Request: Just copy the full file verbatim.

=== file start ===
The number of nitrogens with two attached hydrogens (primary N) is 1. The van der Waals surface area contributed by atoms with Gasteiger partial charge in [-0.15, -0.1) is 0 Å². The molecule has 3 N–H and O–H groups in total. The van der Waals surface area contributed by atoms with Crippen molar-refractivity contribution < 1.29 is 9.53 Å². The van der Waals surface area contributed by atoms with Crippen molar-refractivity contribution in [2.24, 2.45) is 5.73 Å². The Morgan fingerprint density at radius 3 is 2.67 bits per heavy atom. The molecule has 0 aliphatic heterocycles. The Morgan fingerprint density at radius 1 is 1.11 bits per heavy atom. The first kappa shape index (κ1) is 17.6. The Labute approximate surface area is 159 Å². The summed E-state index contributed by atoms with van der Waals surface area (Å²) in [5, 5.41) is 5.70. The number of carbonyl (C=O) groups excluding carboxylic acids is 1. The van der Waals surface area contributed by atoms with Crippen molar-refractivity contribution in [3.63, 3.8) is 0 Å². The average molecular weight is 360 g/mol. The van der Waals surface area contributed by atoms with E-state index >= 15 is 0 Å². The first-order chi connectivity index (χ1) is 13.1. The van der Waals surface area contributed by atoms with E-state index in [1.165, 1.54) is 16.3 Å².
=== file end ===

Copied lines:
The number of nitrogens with two attached hydrogens (primary N) is 1. The van der Waals surface area contributed by atoms with Gasteiger partial charge in [-0.15, -0.1) is 0 Å². The molecule has 3 N–H and O–H groups in total. The van der Waals surface area contributed by atoms with Crippen molar-refractivity contribution < 1.29 is 9.53 Å². The van der Waals surface area contributed by atoms with Crippen molar-refractivity contribution in [2.24, 2.45) is 5.73 Å². The Morgan fingerprint density at radius 3 is 2.67 bits per heavy atom. The molecule has 0 aliphatic heterocycles. The Morgan fingerprint density at radius 1 is 1.11 bits per heavy atom. The first kappa shape index (κ1) is 17.6. The Labute approximate surface area is 159 Å². The summed E-state index contributed by atoms with van der Waals surface area (Å²) in [5, 5.41) is 5.70. The number of carbonyl (C=O) groups excluding carboxylic acids is 1. The van der Waals surface area contributed by atoms with Crippen molar-refractivity contribution in [3.63, 3.8) is 0 Å². The average molecular weight is 360 g/mol. The van der Waals surface area contributed by atoms with E-state index >= 15 is 0 Å². The first-order chi connectivity index (χ1) is 13.1. The van der Waals surface area contributed by atoms with E-state index in [1.165, 1.54) is 16.3 Å².